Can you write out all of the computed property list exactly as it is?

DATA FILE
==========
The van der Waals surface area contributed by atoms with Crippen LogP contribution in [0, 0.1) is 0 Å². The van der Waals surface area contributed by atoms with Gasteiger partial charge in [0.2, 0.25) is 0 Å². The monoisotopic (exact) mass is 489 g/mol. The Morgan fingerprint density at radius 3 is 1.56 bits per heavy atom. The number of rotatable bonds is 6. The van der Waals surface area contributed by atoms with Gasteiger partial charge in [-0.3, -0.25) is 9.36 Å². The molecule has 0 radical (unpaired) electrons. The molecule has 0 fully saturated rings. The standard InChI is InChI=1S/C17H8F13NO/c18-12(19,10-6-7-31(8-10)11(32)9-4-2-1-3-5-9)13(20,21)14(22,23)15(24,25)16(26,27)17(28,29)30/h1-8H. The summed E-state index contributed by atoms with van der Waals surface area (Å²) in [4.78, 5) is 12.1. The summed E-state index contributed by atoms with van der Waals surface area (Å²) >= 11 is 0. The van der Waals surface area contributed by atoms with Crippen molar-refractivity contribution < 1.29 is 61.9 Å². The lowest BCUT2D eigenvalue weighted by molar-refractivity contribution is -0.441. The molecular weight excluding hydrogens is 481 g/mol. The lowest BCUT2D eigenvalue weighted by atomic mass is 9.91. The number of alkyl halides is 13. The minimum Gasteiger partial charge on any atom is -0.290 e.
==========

The van der Waals surface area contributed by atoms with Crippen LogP contribution in [0, 0.1) is 0 Å². The van der Waals surface area contributed by atoms with Gasteiger partial charge in [0.2, 0.25) is 0 Å². The monoisotopic (exact) mass is 489 g/mol. The Morgan fingerprint density at radius 3 is 1.56 bits per heavy atom. The number of rotatable bonds is 6. The van der Waals surface area contributed by atoms with Gasteiger partial charge in [-0.3, -0.25) is 9.36 Å². The molecule has 0 radical (unpaired) electrons. The molecule has 0 fully saturated rings. The standard InChI is InChI=1S/C17H8F13NO/c18-12(19,10-6-7-31(8-10)11(32)9-4-2-1-3-5-9)13(20,21)14(22,23)15(24,25)16(26,27)17(28,29)30/h1-8H. The summed E-state index contributed by atoms with van der Waals surface area (Å²) in [4.78, 5) is 12.1. The summed E-state index contributed by atoms with van der Waals surface area (Å²) >= 11 is 0. The van der Waals surface area contributed by atoms with Crippen molar-refractivity contribution < 1.29 is 61.9 Å². The lowest BCUT2D eigenvalue weighted by molar-refractivity contribution is -0.441. The molecular weight excluding hydrogens is 481 g/mol. The lowest BCUT2D eigenvalue weighted by atomic mass is 9.91. The number of alkyl halides is 13. The minimum Gasteiger partial charge on any atom is -0.290 e.